Eventually we reached the top and found the aforementioned flea market which was incredibly lively. It’s definitely a proper flea market and not just a tourist thing as vendors are selling everything from vintage clothes, furniture and broken toys to artisan goods and food. I saw a very near old map of Madeira that I was sorely tempted to buy but as it was still early and I knew I’d be carrying it around for six plus more hours at least I didn’t see how it wouldn’t get wrecked. If I’d just been visiting Lisbon the rest of the trip there were definitely some neat furniture things I would have at least examined too but the rest of the trip was so mobile/seat of our pants that I just didn’t want to even look and fall in love with something that would take too long to arrange shipping on. (Plus I’m fairly sure this was around the time that Dad told me my hot water heater had broken so I was feeling extra poor with every euro spent.)
Heading uphill (some more!) from the Flea Market we came to the Church of St. Vincent de Fora which was vast and impressive and is the burial place for a number of Portuguese monarchs. We also discovered that the area near the castle appears to be where some well established ceramic workshops were located. Again I wish in some ways we’d been finishing our stay in Lisbon as I saw a few things I might have picked up had we not been looking at then hauling them around another week+.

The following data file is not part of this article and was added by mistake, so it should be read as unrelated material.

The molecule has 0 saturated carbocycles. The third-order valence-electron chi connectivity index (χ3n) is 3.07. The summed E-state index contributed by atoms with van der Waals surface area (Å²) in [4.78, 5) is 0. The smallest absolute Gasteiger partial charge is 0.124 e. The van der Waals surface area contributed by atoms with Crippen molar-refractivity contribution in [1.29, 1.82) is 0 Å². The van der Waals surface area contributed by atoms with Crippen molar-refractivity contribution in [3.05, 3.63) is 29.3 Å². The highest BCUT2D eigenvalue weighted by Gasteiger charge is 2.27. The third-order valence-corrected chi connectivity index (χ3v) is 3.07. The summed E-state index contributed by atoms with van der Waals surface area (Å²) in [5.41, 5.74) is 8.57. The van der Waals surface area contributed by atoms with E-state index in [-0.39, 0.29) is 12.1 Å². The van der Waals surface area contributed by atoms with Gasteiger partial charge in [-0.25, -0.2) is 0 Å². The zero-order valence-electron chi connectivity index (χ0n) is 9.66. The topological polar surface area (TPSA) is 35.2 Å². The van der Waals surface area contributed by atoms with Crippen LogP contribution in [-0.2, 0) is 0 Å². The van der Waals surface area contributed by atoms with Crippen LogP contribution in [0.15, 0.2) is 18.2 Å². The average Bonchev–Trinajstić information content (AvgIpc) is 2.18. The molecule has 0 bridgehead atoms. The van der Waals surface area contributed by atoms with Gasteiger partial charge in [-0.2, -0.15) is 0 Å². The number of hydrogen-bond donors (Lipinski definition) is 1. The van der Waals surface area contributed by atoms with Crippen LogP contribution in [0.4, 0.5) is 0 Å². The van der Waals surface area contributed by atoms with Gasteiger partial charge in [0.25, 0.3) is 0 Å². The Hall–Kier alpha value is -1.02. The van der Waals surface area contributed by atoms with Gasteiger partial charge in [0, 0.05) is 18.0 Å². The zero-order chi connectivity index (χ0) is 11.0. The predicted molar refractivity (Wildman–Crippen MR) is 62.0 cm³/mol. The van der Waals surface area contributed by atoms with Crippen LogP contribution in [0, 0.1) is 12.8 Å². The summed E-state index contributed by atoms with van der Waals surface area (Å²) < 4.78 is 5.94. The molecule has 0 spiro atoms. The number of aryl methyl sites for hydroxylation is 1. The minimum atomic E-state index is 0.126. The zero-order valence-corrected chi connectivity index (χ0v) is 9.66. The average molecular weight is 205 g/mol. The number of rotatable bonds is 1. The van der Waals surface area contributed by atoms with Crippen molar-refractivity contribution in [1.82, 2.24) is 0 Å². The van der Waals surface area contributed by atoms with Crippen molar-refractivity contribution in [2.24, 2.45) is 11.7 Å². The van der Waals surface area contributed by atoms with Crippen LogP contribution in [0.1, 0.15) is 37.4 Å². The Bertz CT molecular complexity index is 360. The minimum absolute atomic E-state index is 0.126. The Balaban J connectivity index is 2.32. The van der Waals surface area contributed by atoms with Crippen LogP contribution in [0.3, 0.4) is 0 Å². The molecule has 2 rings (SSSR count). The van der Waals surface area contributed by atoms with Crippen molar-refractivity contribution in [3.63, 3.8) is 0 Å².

A fairly long line greeted us as we waited to get in to the Castle grounds proper but it was absolutely worth the wait as the Castle’s ridiculously defensible vantage point gives it and its grounds one hell of a view across the entire city and the River Tagus out to the ocean. As the site has been host to basically every fortification the city has ever built it’s archaelogically/historically kind of a mess as a site to visit, but also interesting for that. The exhibit of artifacts recovered at the site has a ton of things from the Roman era through to the early portuguese state. The inner portion of the castle itself is mostly the fortress built in the moorish era but there are also later walls from era where it became the protected seat of the Governor or King of Portugal depending on the era. Eventually as it became less necessary to always be behind thick walls the royals moved to swankier digs (as in most European countries) I believe originally in the Baixa (the valley below the castle) then as previously discussed out to Belem after the earthquake. From then on the castle was apparently just a military stronghold/storage depot and as such isn’t a particularly well preserved example of castle-tude, but it’s impressively stout and you can see why the legends of a Knight sacrificing himself to hold open a gate during the siege to force out the moors might be true. Not much was getting through or over those walls. Definitely neat to explore given the views it commands and the less safety paranoid approach the Portuguese monument folks take.